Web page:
CNBC's Mary Thompson reports Bank of America, Citi Group, and JPMorgan Chase are among 16 big banks being sued by FDIC for manipulating the LIBOR benchmark interest rate.» Read More
WASHINGTON, April 8- The U.S. Federal Deposit Insurance Corp voted on Tuesday to adopt tougher leverage requirements for the biggest U.S. banks. The rules set a leverage ratio of 6 percent for big banks and 5 percent for their holding companies. The new requirements would take effect in 2018, regulators said.
The Federal Reserve, the Federal Deposit Insurance Corp. and the Treasury's Office of the Comptroller of the Currency voted separately to require those banks to raise their minimum ratio of capital to loans to 5 percent from the current 3 percent.
WASHINGTON, April 8- Financial regulators will vote shortly to finalize rules requiring the biggest U.S. banks to meet a 6 percent leverage ratio, the regulators said in documents released on Tuesday. The rules closely follow a proposal issued by the Federal Reserve, Federal Deposit Insurance Corp and Office of the Comptroller of the Currency last year.
March 3- A federal grand jury is probing Citigroup Inc, including its Banamex USA affiliate, over compliance with the U.S. Citigroup, the third-largest U.S. bank by assets, also said Banamex USA had received a subpoena from the U.S. Federal Deposit Insurance Corp, a civil agency.
March 3- A federal grand jury is probing Citigroup Inc, including its Banamex USA affiliate, over compliance with the U.S. The company also said Banamex USA had received a subpoena from the U.S. Federal Deposit Insurance Corp..
"I think we've gotten the details worked out and now it's just getting the schedule and... getting everyone lined up," Federal Deposit Insurance Corp Vice Chairman Thomas Hoenig told reporters at a conference.
WASHINGTON, Dec 10- Two U.S. regulatory agencies on Tuesday voted to unanimously approve the Volcker rule to restrict banks from trading for their own profits. The U.S. Federal Deposit Insurance Corp board of directors and the U.S. Federal Reserve Board of Governors both approved the rule on Tuesday morning.
Discussing the Volcker Rule and the improvements made to make the legislation stronger, with CNBC's Rick Santelli and Sheila Bair, former chair of the FDIC.
CNBC's Eamon Javers details the five key exemptions under the Volcker Rule. Regulators from the FDIC and Federal Reserve are expected to vote to approve the legislation which would ban banks from proprietary trading.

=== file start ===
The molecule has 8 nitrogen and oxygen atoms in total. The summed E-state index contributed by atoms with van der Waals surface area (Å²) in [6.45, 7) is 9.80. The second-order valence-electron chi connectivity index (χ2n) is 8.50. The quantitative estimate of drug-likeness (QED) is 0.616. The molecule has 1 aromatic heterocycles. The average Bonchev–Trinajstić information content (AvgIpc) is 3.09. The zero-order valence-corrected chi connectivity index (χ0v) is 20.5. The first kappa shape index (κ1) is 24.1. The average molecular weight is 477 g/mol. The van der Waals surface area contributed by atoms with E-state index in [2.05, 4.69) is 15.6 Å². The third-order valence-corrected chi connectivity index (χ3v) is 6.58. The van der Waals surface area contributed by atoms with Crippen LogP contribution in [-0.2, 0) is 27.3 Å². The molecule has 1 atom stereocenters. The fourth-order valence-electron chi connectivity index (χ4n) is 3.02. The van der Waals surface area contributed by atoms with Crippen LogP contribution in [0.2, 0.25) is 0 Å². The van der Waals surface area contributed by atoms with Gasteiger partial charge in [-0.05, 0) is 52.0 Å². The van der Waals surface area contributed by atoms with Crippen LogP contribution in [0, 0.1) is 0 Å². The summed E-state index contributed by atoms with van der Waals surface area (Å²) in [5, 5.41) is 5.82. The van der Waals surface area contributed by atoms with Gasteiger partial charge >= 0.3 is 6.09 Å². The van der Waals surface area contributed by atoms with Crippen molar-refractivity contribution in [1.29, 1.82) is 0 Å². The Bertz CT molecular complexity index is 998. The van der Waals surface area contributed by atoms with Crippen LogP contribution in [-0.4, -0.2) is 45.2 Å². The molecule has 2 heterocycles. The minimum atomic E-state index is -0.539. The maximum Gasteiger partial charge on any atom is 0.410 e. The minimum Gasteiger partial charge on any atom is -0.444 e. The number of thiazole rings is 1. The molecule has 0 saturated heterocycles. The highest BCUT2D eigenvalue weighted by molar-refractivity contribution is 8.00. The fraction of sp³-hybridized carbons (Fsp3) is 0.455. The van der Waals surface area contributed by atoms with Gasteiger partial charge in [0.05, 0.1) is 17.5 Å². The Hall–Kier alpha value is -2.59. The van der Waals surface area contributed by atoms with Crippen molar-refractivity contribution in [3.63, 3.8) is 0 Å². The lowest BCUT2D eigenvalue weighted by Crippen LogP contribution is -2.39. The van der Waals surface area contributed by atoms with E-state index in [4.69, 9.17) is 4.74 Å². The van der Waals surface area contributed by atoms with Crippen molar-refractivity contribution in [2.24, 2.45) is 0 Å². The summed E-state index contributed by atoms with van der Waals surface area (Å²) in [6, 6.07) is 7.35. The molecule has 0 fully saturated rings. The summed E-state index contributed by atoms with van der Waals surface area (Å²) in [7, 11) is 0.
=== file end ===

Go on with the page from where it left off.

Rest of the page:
WASHINGTON, Dec 10- The U.S. Commodity Futures Trading Commission, one of five regulators due to adopt the so-called Volcker rule on Tuesday, said it canceled a public vote on the issue because of the threat of a snowstorm in the Washington area. Federal Reserve and the Federal Deposit Insurance Corp- would hold their scheduled votes on Tuesday.
WASHINGTON, Dec 3- The U.S. Federal Reserve and the Federal Deposit Insurance Corp. both announced they would hold Dec. 10 board meetings to vote on the so-called Volcker rule, which bans banks from making bets with proprietary funds.
The President is nominating top Treasury Department official Timothy Massad as head of CFTC, the agency that regulates the futures and options market.
The Federal Deposit Insurance Corp and Office of the Comptroller of the Currency approved similar proposals on Wednesday.
Bank lending is on the rise. The little guy on Main Street is not feeling it, though, so many entrepreneurs are turning to alternative funding sources.
CNBC's Hampton Pearson has the latest numbers on bank earnings.
The big banks should not be allowed to dip into FDIC-insured deposits to engage in risky trading activities, Sen. Elizabeth Warren, D-Mass., said on CNBC Friday, as she pushed for a new, modern-day bank breakup bill.
The FDIC, OCC and the Fed jointly proposed new rules on bank borrowing that could hamper lending. The new rules will make the biggest banks fund 5 percent of their assets.
Dick Bove, Rafferty Capital analyst, explains why the new banking regulation is a "turf war" between the Fed, which believes in the Basel III approach to capital, and the FDIC.
The FDIC on Tuesday will propose a leverage rule requiring big banks to have common equity equal to at least 5 percent of their assets, sources tell CNBC.
The FDIC's stricter leverage rules will be announced on Tuesday, reports CNBC's Kate Kelly. The FDIC is expected to raise the key leverage ratio for banks to 5 percent from 3 percent.